Why Travel Matters
Travel has been at the heart of my life journey since I was old enough to “escape Wisconsin” (twist on an old tourism slogan). My first stop at age 17 was Germany, and the Wanderlust has never left me since.
Here’s the short list of why travel matters:
- Life is incredibly short. And precious. Like Socrates (see story below), I have no idea what happens to us after death, but I do know I want to make the most of my life. Travel helps me do this.
- Travel keeps our curiosity alive; it makes us vulnerable, keeps our hearts open, increases our compassion, and keeps us young. Or young-ish. At least not OLD. Not that old, anyway …
- I am fortunate to have lived through some rather difficult journeys in third world countries (e.g., being held hostage in the Western Sahara, escaping the 1989 Tienaman massacre in Beijing), and only later learned to relish the luxury of five-star resorts. Either way, travel keeps me grateful.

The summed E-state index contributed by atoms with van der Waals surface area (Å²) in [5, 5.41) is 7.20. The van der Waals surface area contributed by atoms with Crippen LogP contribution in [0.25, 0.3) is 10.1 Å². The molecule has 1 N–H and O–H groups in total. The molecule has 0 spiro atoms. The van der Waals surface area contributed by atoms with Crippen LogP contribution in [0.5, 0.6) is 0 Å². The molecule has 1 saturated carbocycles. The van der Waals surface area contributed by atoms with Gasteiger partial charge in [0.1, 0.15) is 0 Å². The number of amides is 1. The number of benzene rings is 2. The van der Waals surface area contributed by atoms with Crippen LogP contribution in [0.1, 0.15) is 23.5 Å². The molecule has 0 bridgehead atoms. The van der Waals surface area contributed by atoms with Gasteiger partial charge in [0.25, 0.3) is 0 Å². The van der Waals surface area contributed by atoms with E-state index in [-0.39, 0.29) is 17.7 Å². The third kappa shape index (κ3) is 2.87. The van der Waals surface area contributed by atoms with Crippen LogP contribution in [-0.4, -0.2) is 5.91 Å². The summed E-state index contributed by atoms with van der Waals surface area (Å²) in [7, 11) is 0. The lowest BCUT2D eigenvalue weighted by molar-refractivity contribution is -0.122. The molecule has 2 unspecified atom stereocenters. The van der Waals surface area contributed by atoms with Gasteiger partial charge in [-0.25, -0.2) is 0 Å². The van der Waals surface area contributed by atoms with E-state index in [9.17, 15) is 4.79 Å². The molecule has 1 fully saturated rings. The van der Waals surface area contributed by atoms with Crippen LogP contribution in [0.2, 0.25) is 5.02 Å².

- One of my more emotionally difficult journeys was staying at the palatial Oberoi hotels in India and being accosted by hoards of emaciated people and animals every time we left the gilded gates. (We even saw people being maimed in traffic, with no one stopping to help.) The more I see of the world, the more I realize that life (this life, at least) is not equal, and certainly not fair. Travel humbles me.
- I don’t believe that suffering and loss necessarily make us stronger, but they do make us more compassionate human beings.
- What you first see and what is true are seldom the same thing. But if you dig deeply enough and long enough, the truth is always ready to be discovered.
- Even though I love physical travel, some of the greatest journeys in life occur at home. Right here, right now … wherever we might be.
The Timing of this Blog – Why Now?
It came down to this: either write this blog, or suffer my MIDLIFE CRISIS in silence.
Like any true travel junkie, I’ve lived and/or traveled on six continents thus far. And like any person reaching middle age, I cannot help but question, WHY? How do all these seemingly random travels add up to a life of purpose?